Having, then, been summoned to Rome by Paul, Mark was in Rome when Peter’s first epistle was drafted, and Peter regarded Mark as “my son” (1 Pet. 5:13).13 Descriptive of their close relationship in the Lord, this may also indicate that Mark was among Peter’s early converts in Jerusalem.14

Mark’s Writing Ministry

Papias of Hierapolis (contemporary of the apostle John) reported that Mark was “Peter’s interpreter and wrote accurately all that he remembered, not indeed, in order, of the things said or done by the Lord…. [he] followed Peter, who used to give teaching as necessity demanded but not making, as it were, an arrangement of the Lord’s oracles, so that Mark did nothing wrong in writing down single points as he remembered them” (as quoted by Eusebius, Eccl. Hist. 3.39.15). Later Jerome affirmed that Peter’s interpreter was Mark, “whose gospel was composed with Peter narrating and him writing” (Ad Hedibiam 120). Mark’s authorship of the Second Gospel is attested very early and consistently in the history of the post-apostolic church.15

Additional Information from Tradition

Recurrent tradition also places Mark in Egypt, particularly in Alexandria.16 In view of his documented itineracy, an Egyptian mission is not improbable, even if chronologically displaced. The so-called Anti-Marcionite Prologue to Mark claims that Mark was nicknamed kolobodáktulos (“stumpy fingers”),17 “because he had fingers that were too small for the height of the rest of his body …”18

The late 4th- or 5th-century apocryphal Acts of Mark alleges that Mark was dragged through the streets of Alexandria and died as a martyr. But this and other late traditions cannot be verified. Jerome (De Vir. Ill. 8) claimed that Mark died at Alexandria in the 8th year of Nero’s reign, ca. 62. This appears to be, however, a misdirected inference from Eusebius’ claim (anachronisms notwithstanding) that Mark simply resigned from the work in Alexandria that very year (Eccl. Hist. 2.24.21). According to the biblical record, around the years 64-65 Mark was assumed to be alive when Paul penned the words of 2 Timothy 4:11 and certainly not dead when Peter wrote 1 Peter 5:13. The date and circumstances of Mark’s death are unknown.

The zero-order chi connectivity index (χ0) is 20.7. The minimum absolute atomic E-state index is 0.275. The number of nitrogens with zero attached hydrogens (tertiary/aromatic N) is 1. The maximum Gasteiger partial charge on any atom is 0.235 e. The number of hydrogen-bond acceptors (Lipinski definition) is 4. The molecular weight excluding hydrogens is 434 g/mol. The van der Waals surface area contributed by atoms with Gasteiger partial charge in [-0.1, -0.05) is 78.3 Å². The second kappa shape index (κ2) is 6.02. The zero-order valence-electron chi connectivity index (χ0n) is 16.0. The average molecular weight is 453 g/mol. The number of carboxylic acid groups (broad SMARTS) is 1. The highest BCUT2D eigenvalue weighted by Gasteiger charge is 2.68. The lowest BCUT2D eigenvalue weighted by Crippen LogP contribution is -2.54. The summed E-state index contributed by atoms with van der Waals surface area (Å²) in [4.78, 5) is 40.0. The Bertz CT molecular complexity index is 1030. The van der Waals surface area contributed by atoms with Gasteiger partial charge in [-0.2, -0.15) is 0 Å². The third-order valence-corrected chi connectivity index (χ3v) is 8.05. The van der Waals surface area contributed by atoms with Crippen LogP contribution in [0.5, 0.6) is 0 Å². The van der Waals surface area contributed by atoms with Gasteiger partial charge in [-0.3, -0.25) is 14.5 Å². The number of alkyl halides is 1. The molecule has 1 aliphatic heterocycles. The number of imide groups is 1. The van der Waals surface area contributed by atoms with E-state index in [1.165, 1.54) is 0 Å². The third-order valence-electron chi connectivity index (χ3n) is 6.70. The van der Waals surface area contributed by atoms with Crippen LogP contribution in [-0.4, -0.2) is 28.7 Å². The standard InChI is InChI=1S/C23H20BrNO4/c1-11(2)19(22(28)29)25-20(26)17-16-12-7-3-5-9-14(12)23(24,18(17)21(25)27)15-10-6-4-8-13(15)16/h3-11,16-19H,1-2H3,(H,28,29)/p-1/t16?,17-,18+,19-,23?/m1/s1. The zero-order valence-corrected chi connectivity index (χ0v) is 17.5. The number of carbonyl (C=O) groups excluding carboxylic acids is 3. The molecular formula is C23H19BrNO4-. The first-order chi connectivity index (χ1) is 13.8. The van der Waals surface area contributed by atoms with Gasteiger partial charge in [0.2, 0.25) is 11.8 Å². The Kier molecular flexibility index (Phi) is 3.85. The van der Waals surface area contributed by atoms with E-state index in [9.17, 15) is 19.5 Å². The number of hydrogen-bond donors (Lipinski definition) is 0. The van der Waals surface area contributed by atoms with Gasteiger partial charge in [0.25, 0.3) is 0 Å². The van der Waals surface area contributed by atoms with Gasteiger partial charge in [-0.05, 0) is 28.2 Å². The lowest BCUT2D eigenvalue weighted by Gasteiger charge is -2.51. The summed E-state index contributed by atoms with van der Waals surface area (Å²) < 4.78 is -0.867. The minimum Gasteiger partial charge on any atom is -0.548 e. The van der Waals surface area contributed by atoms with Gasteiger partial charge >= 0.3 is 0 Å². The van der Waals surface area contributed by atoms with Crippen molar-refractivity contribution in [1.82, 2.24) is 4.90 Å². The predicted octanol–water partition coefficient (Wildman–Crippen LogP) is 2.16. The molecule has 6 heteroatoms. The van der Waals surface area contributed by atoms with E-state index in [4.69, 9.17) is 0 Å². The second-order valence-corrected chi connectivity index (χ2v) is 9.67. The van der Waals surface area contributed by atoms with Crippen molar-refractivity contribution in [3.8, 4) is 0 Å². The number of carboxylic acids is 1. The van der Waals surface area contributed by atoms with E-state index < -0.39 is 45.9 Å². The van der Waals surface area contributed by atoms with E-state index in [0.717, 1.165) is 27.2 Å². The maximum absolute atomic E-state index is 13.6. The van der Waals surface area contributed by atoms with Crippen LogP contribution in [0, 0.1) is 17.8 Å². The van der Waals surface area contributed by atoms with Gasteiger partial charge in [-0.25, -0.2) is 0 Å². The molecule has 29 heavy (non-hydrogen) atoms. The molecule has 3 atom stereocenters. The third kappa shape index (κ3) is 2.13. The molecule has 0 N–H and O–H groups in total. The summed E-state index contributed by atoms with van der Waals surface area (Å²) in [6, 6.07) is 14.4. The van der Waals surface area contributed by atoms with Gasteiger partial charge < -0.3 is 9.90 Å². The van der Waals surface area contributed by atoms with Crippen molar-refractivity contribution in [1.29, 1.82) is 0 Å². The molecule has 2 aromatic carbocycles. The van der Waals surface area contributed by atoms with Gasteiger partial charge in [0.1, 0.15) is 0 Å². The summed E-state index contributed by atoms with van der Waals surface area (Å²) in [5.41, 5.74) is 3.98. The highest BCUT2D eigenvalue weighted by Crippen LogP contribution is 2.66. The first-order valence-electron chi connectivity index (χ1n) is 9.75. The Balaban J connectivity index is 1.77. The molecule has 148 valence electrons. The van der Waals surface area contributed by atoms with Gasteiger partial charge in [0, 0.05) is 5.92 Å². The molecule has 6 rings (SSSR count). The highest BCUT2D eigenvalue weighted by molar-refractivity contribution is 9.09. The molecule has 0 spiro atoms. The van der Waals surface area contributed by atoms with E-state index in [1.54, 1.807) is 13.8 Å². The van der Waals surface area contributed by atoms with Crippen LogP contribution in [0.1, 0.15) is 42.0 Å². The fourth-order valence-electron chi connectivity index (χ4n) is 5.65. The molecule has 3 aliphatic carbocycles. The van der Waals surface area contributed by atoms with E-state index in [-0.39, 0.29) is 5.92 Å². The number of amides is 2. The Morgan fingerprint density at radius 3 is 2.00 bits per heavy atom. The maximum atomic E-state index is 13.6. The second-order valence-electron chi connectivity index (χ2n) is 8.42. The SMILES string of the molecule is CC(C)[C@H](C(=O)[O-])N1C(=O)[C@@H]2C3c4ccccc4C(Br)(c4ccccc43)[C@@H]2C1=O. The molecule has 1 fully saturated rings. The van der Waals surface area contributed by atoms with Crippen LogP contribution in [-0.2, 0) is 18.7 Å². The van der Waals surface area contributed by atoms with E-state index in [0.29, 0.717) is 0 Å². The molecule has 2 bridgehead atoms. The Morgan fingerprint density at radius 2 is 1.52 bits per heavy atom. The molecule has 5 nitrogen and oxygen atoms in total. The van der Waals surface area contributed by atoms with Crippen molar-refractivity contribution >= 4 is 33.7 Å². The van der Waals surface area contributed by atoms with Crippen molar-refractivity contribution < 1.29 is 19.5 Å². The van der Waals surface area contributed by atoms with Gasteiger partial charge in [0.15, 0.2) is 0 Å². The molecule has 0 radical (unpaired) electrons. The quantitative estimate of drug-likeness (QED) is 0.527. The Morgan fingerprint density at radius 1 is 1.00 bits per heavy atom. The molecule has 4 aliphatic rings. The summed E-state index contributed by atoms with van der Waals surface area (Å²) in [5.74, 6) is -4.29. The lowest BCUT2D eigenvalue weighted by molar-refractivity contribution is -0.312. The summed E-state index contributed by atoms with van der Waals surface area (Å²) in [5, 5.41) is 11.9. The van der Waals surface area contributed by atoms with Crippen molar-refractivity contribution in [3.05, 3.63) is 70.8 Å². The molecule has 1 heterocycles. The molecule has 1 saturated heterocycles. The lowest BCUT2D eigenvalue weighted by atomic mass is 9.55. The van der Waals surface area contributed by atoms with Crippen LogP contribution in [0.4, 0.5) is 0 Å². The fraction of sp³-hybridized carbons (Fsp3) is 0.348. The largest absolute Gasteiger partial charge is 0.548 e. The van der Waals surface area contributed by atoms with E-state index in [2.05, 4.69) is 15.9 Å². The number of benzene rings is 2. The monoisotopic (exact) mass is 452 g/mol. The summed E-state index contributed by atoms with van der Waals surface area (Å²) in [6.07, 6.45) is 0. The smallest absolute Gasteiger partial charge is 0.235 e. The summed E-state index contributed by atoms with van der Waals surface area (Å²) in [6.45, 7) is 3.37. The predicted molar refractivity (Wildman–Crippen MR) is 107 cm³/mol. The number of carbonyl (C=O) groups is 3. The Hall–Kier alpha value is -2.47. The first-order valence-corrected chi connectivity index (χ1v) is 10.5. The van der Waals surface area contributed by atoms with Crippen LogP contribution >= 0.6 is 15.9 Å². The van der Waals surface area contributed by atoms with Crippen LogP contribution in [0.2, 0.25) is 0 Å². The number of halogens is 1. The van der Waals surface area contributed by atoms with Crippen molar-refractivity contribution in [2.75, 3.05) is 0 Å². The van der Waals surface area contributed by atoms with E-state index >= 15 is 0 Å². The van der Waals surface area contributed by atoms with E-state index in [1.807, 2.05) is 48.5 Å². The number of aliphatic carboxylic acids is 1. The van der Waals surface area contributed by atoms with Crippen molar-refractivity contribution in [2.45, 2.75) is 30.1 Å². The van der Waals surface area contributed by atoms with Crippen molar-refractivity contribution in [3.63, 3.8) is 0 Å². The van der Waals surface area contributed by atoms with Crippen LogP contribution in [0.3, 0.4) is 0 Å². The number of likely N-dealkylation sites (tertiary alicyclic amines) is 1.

Lessons from Mark

1. Wealth does not have to be a hindrance to faithfulness and can be used to generously support the Lord’s work.

2. Hospitality not only benefits guests. It has a positive impact on the hosts and their families.

3. Mentoring young people in the Lord’s service develops future leaders.

4. Quitting does not make one a quitter if one keeps trying.

5. Don’t give up on those who fail. Be willing to forgive and to allow second chances.

6. Missionary work is not limited to foreign lands. Neither is it limited to our home environment. It is a both-and responsibility.

7. Let us use our God-given talents to serve Him and further His kingdom.

Thank you Mark for your life and service and for helping us know more about “the gospel of Jesus Christ, Son of God (Mark 1:1).

--Kevin L. Moore


     1 See Acts 12:12; 13:13; Col. 4:10-11. The author of the Second Gospel was at ease in the Greek language and possibly knew some Latin, but his “primary language seems to have been Aramaic, as indicated by the thought patterns in his Gospel” (W. Dicharry, Human Authors of the NT 51; cf. C. R. Holladay, A Critical Introduction to the NT 107-108). More Aramaic expressions occur in Mark’s Gospel than anywhere else in the Greek NT.

     2 The noun anepsiós could also mean “nephew” (LSV, YLT); “sister’s son” (KJV).